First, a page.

Mammy (1930)





Critic Consensus: No consensus yet.

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Mammy features Al Jolson as the star of a travelling minstrel show, appearing in a small Southern town. Jolson falls in love with an actress in the troupe (Lois Moran), but she loves another. One of Jolson's fellow minstrels (Lowell Sherman) is shot backstage, and it is assumed thanks to several plot convolutions that Jolson is guilty of the deed. He heads for the hills, but returns to the show, his reputation restored but his love for the actress unrequited. Maudlin in the extreme, Mammy is salvaged by several enjoyable songs by Irving Berlin and by its Technicolor photography (though most TV prints are black and white). The film's fascination with modern viewers rests with the presence of Al Jolson--and with the casual use of profanity during his confrontation scene with Lowell Sherman.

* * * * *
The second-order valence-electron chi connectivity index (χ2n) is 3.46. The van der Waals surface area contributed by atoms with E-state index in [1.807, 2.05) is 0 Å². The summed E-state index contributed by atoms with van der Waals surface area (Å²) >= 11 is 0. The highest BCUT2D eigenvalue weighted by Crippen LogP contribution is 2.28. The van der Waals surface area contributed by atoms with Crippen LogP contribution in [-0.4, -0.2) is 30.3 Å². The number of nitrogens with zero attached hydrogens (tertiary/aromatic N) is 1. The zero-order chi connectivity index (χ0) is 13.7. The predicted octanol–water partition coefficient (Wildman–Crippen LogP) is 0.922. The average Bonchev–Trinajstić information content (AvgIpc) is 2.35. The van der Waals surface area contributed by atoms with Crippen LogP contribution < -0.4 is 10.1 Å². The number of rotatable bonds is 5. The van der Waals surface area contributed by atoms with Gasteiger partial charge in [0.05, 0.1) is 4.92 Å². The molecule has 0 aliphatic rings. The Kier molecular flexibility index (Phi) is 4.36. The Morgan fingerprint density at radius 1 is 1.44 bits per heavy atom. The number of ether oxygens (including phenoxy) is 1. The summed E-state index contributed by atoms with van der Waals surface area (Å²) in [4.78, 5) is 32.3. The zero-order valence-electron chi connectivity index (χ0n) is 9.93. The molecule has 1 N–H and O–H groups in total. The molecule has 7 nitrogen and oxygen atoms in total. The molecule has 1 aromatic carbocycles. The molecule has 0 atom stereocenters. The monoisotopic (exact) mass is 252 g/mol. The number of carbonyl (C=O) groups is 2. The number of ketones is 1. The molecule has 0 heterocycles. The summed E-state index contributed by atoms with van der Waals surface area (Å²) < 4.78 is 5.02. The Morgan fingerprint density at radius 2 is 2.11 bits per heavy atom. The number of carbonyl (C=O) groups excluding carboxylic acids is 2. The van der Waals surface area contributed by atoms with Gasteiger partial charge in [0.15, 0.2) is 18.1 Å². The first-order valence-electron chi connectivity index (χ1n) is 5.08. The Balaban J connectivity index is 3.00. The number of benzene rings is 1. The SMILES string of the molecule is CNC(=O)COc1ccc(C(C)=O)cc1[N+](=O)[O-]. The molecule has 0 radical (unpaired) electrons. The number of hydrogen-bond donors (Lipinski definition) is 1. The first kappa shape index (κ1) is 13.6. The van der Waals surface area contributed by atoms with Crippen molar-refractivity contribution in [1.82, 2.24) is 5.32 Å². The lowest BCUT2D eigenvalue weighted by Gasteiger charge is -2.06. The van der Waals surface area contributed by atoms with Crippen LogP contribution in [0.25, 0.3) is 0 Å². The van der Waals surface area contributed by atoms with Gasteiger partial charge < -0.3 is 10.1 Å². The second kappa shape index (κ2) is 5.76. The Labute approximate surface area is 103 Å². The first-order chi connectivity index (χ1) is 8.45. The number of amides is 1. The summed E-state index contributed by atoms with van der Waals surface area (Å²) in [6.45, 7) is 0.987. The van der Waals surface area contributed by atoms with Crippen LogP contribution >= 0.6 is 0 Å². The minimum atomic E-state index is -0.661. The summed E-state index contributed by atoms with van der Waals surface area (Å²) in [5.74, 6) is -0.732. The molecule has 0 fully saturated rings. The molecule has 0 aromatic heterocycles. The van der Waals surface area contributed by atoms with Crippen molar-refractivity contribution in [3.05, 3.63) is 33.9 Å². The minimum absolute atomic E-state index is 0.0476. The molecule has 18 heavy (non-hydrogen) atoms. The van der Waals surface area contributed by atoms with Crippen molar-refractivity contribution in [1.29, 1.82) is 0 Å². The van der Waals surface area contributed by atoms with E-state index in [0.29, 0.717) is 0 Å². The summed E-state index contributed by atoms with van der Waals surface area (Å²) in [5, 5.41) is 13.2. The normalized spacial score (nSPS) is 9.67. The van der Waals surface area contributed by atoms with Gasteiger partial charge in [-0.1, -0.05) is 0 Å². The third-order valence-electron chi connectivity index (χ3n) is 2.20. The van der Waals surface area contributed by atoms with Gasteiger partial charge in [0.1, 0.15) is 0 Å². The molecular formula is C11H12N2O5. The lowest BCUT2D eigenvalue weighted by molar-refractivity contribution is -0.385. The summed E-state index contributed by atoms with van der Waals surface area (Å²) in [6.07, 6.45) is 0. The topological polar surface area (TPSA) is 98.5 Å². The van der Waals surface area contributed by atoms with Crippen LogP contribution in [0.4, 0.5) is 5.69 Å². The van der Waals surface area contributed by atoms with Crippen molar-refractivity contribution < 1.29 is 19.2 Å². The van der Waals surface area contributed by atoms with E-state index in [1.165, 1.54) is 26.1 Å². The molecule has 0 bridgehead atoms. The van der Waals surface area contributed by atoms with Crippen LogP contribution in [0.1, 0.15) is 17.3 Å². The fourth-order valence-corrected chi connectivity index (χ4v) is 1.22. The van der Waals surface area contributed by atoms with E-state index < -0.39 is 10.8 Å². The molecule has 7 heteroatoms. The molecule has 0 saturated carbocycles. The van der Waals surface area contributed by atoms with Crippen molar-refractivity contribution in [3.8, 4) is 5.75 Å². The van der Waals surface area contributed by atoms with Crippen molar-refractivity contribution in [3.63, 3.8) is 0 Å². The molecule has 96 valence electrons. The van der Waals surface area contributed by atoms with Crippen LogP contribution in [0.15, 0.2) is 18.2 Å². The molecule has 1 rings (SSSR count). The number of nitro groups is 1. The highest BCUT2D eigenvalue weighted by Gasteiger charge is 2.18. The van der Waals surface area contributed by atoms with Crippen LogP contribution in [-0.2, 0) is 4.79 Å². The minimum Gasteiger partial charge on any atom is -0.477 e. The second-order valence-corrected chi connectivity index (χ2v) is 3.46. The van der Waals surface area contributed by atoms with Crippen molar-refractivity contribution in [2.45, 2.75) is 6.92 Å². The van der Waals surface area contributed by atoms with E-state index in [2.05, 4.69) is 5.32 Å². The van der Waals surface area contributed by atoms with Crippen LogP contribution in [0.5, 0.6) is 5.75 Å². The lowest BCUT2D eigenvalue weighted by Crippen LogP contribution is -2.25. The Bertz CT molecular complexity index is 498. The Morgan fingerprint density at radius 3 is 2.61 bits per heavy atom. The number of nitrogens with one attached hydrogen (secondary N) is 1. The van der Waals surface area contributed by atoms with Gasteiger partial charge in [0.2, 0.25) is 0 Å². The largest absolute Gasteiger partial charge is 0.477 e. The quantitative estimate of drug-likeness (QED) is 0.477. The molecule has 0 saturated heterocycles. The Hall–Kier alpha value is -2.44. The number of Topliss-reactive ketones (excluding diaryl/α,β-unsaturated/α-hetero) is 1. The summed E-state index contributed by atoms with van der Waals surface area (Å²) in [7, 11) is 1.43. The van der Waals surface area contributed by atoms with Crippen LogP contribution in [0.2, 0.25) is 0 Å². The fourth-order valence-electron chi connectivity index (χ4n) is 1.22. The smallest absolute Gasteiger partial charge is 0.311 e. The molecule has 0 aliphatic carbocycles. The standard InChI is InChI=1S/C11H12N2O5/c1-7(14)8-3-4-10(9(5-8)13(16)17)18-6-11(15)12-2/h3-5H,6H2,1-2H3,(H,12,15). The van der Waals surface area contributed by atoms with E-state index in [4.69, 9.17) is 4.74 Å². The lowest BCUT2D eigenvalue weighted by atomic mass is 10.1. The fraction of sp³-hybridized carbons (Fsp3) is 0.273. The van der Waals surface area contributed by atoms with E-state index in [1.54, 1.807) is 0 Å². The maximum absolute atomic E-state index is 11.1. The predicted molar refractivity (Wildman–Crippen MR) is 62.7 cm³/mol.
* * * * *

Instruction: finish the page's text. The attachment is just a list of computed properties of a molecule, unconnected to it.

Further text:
Comedy , Drama , Musical & Performing Arts
Directed By:
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Al Jolson
as Al Fuller
Louise Dresser
as Mother Fuller
Lois Moran
as Nora Meadows
Jack Curtis
as Sheriff
Stanley Fields
as Pig Eyes
Ray Cooke
as Props
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Critic Reviews for Mammy

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Audience Reviews for Mammy


Entertaining musical numbers and rewarding melodrama make Mammy a fun example of early sound-era box office hits. The minstrel show surrounding the plot is disconcerting and offensive, especially by today's standards, but you'd be hard pressed to find any intentional mean-spirited feelings towards African Americans. It's a pity the show in the film centers around men in blackface, but the film's heart is in Jolson's sincere and energetic performance. The Warner Archieve's restoration is excellent on DVD and the technicolor sequences (badly damaged but better than completely lost) add an interesting element of film history and preservation.

Caleb McCandless
Caleb McCandless

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